12:44 PM  
Blogger scotth said...

How about the line of the pilings and the breakwall. I think that has more to do with drawing my eye to the jumper than anything.

12:50 PM  
Blogger Mike Johnston said...

"Now, don't you think that if we all sat down and reviewed thousands of these "better" images, we could draw up a few general principles, a few common characteristics that put these images on top?"

Actually, I don't.

But notice that you're talking generically, as so many others have. Specifically, WHAT rules or guidelines do you have in mind? I don't think it's possible to discuss them meaningfully unless we know what you have in mind.

--Mike

1:23 PM  
Blogger carpeicthus said...

I prefer the rule of 42%.

My only problem with the tirade against rules is that it's gotten a bit too wild. The idea that "rules should not be strictly adhered to, or are made to be broken" has nothing to do with the argument of whether someone who learns some basic rules of ccomposition and the reasoning behind them, and then decides to break them, will be different than Tarzan finding a camera in the forest and trying to figure it all out himself.

Even if we did have a feral being or absolute novice who had to figure out everything for themselves, they would follow their own guidelines, even if they could not articulate them. Perhaps, "I look at people in the eyes. Therefore people's eyes should be in the exact center of the photograph." Maybe they'd eventually move beyond that and break their own rules -- even without articulating it, they're going through the same process you and I and pretty much everyone here has done, except we're reacting to rules that were formed through the experience of many, not just ourselves.

The "learn the rules, then break them" has almost nothing to do with the people who say "no rule of thirds; this picture sucks" in the sense that a does not equal not-a.

1:35 PM  
Blogger bjorke said...

I'd classify it as "L" composition via what I've come to call the "AMOTS*L Rules"

http://www.botzilla.com/blog/archives/000359.html

Though to be fair, often when we talk about "rules" we don't mean "you must do this" but simply "here are some rules we use to classify our understanding things" which is a BIG difference

3:46 PM  
Blogger ccc said...

OK, I think I'm starting to see just how radical your position is. To follow up:

First, I think it's important to establish whether you agree that some photographs are just plain better than others. Do you agree?

Second, are you suggesting it's a waste of time for budding photographers to study the photographs of recognized masters of the trade? If not, what could possibly be the point of doing so? I mean if nothing tangible and useful can be gleaned from studying these photographs, if it's impossible to articulate in general terms why these photographs are so good, why study them at all?

Alright, you asked for specifics. Let's just take perhaps the most notorious of the "rules" of composition -- the rule of thirds. Do you not agree that on average (that is, generally speaking -- we all know there are many exceptions) a photo will be "better" if the main subject or focal point is out closer to the edge of the frame versus dead center?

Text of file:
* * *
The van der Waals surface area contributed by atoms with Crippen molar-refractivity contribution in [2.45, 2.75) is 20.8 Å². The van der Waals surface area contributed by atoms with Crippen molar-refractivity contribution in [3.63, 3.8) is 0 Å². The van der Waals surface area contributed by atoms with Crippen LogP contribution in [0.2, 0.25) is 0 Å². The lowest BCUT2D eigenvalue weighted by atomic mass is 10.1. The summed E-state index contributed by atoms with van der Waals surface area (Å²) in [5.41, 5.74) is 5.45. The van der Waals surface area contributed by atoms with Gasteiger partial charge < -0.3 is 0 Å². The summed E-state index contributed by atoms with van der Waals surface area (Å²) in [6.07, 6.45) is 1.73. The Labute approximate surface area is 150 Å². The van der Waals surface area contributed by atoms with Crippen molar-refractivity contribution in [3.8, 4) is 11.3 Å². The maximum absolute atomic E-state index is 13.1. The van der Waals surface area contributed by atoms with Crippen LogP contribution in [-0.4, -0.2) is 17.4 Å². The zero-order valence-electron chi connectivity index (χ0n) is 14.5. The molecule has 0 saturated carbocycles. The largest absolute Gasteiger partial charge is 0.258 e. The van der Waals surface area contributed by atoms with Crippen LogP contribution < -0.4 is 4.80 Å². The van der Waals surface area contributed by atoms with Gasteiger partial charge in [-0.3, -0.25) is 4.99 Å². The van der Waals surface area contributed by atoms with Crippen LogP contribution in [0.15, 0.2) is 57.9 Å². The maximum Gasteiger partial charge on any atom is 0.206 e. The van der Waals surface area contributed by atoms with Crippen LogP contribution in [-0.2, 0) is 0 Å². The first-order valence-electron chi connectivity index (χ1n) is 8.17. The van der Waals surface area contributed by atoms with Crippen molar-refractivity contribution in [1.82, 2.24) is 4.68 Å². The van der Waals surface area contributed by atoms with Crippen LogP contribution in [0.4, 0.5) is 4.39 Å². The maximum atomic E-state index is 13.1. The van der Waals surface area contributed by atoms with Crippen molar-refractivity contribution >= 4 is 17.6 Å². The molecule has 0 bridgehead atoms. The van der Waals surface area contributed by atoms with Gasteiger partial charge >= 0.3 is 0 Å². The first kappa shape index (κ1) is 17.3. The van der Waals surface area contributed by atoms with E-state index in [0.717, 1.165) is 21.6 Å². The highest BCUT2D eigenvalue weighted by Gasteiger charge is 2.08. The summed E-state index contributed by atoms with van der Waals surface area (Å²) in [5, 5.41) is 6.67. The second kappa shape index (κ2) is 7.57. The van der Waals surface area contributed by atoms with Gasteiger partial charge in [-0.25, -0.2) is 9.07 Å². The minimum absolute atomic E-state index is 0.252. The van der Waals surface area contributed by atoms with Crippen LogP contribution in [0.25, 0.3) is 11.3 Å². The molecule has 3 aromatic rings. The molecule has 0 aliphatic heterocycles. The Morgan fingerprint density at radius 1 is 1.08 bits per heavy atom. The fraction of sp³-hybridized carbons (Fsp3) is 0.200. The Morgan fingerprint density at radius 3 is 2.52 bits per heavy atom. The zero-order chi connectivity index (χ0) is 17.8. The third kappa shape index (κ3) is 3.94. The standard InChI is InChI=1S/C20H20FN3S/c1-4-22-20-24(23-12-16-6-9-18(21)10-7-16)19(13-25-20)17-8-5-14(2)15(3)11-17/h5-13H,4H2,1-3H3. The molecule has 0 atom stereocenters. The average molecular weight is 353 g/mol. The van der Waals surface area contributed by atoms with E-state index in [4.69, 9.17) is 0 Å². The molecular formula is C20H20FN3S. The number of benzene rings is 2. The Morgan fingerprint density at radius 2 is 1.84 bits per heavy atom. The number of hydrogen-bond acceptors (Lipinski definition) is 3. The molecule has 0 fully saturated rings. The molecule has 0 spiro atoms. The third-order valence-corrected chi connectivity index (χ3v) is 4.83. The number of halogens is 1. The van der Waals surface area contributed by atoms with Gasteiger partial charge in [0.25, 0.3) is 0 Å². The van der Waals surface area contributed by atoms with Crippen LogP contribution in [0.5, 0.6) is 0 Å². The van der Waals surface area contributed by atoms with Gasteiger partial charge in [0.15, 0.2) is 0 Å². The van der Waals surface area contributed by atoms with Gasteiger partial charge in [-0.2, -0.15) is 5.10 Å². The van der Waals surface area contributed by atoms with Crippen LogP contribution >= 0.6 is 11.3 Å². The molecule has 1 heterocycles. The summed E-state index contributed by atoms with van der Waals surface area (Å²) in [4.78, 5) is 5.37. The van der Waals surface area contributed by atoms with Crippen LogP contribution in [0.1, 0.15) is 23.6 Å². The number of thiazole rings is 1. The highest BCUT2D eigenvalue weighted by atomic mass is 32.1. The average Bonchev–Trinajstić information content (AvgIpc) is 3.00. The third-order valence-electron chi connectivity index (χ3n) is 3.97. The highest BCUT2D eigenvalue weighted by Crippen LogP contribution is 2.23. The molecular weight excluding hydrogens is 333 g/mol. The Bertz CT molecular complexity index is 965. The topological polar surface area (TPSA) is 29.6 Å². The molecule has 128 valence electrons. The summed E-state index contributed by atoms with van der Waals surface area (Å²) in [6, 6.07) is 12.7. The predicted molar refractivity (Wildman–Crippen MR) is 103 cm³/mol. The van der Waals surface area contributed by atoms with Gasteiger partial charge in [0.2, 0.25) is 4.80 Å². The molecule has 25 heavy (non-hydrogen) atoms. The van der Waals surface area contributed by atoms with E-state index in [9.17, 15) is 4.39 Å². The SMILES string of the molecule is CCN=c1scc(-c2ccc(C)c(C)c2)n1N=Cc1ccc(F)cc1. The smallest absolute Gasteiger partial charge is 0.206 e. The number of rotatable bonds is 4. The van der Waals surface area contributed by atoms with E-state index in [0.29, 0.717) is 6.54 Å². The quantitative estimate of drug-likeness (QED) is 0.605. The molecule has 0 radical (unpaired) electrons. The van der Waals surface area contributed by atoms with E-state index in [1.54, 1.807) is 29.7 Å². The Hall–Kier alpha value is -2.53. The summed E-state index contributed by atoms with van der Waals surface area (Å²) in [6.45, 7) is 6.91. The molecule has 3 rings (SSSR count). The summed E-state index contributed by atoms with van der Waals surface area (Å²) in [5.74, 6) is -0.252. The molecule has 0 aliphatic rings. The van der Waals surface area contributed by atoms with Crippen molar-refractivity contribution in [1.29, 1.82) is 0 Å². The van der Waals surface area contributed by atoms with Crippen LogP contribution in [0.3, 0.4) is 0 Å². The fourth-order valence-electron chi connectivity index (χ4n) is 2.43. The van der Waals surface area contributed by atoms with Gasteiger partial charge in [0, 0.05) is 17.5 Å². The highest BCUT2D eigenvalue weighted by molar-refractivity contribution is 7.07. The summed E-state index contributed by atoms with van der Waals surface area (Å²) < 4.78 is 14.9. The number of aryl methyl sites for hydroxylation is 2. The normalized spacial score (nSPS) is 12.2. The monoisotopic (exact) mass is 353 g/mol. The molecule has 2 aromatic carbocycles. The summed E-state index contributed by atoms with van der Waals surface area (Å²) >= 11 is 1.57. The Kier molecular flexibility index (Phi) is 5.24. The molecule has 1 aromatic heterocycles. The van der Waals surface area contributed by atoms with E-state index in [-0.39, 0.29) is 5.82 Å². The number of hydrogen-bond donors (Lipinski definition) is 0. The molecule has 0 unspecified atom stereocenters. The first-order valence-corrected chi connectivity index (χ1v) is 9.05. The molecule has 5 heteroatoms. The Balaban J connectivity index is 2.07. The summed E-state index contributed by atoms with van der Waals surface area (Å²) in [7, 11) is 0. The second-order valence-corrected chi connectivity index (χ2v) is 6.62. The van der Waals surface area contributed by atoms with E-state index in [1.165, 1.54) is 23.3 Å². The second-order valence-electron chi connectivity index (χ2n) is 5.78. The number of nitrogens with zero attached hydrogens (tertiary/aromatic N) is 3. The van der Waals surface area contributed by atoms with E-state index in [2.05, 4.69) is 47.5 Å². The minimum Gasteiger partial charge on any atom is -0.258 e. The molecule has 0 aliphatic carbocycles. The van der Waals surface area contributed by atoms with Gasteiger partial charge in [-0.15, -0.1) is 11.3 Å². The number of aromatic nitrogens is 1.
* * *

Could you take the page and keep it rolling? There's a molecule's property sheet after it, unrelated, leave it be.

I know that whether in fact the composition is better will depend on the particulars of the given photo, but on average don't those particulars usually argue for an off-center composition?

4:51 PM  
Blogger Jim Natale said...

It's easy to see both sides when it comes to this question of rules.

I once asked a painter if people should take art lessons.

"If you're a genius, they probably won't hurt you," he said, "and if you're not a genius, they'll probably help."

11:35 PM  
Blogger Mike Johnston said...

"OK, I think I'm starting to see just how radical your position is."

My position isn't radical at all. It's purely practical.


"First, I think it's important to establish whether you agree that some photographs are just plain better than others. Do you agree?"

Provisionally. I think you're telegraphing by your rhetorical strategy ("find common ground and get your opponent to agree with you") that you're going to try to prove by logic what you already believe. We're on thin ice indeed making such generic statements without specifying what it is we're talking about. Yes, I believe some photographs are better than others, of course...but whether they're the same ones you, or any other individual, thinks are better than others is something we have not gone even one step toward establishing.

"Second, are you suggesting it's a waste of time for budding photographers to study the photographs of recognized masters of the trade? If not, what could possibly be the point of doing so? I mean if nothing tangible and useful can be gleaned from studying these photographs, if it's impossible to articulate in general terms why these photographs are so good, why study them at all?"

There are lots of reasons to look at photographs. I think you're conflating the specific and the general here (whether as a rhetorical strategy or not)...namely, you're implying that the tangible and useful things that can be gleaned from looking at the work of recognized masters is rules of composition. So, to answer, generally, yes, I think there's a lot of be gleaned from looking at great photographs; but specifically, no, I don't think the discernment of "rules of composition" are among those things.